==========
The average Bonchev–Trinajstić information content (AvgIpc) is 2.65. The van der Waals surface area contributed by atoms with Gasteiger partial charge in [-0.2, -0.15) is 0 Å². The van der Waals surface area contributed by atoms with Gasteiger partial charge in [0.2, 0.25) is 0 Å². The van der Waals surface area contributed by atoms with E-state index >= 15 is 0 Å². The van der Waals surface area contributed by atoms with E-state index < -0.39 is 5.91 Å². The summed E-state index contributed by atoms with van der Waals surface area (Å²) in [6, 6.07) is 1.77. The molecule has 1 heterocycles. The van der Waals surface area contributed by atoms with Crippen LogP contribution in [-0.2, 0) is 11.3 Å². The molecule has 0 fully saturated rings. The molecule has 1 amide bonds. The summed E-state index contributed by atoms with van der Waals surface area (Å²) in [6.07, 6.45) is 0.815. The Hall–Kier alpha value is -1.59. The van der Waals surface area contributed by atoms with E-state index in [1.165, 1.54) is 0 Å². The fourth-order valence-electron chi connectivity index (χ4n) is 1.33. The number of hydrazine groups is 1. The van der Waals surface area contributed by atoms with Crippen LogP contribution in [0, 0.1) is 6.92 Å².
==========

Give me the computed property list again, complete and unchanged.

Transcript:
The average Bonchev–Trinajstić information content (AvgIpc) is 2.65. The van der Waals surface area contributed by atoms with Gasteiger partial charge in [-0.2, -0.15) is 0 Å². The van der Waals surface area contributed by atoms with Gasteiger partial charge in [0.2, 0.25) is 0 Å². The van der Waals surface area contributed by atoms with E-state index >= 15 is 0 Å². The van der Waals surface area contributed by atoms with E-state index < -0.39 is 5.91 Å². The summed E-state index contributed by atoms with van der Waals surface area (Å²) in [6, 6.07) is 1.77. The molecule has 1 heterocycles. The van der Waals surface area contributed by atoms with Crippen LogP contribution in [-0.2, 0) is 11.3 Å². The molecule has 0 fully saturated rings. The molecule has 1 amide bonds. The summed E-state index contributed by atoms with van der Waals surface area (Å²) in [6.07, 6.45) is 0.815. The Hall–Kier alpha value is -1.59. The van der Waals surface area contributed by atoms with E-state index in [1.165, 1.54) is 0 Å². The fourth-order valence-electron chi connectivity index (χ4n) is 1.33. The number of hydrazine groups is 1. The van der Waals surface area contributed by atoms with Crippen LogP contribution in [0, 0.1) is 6.92 Å².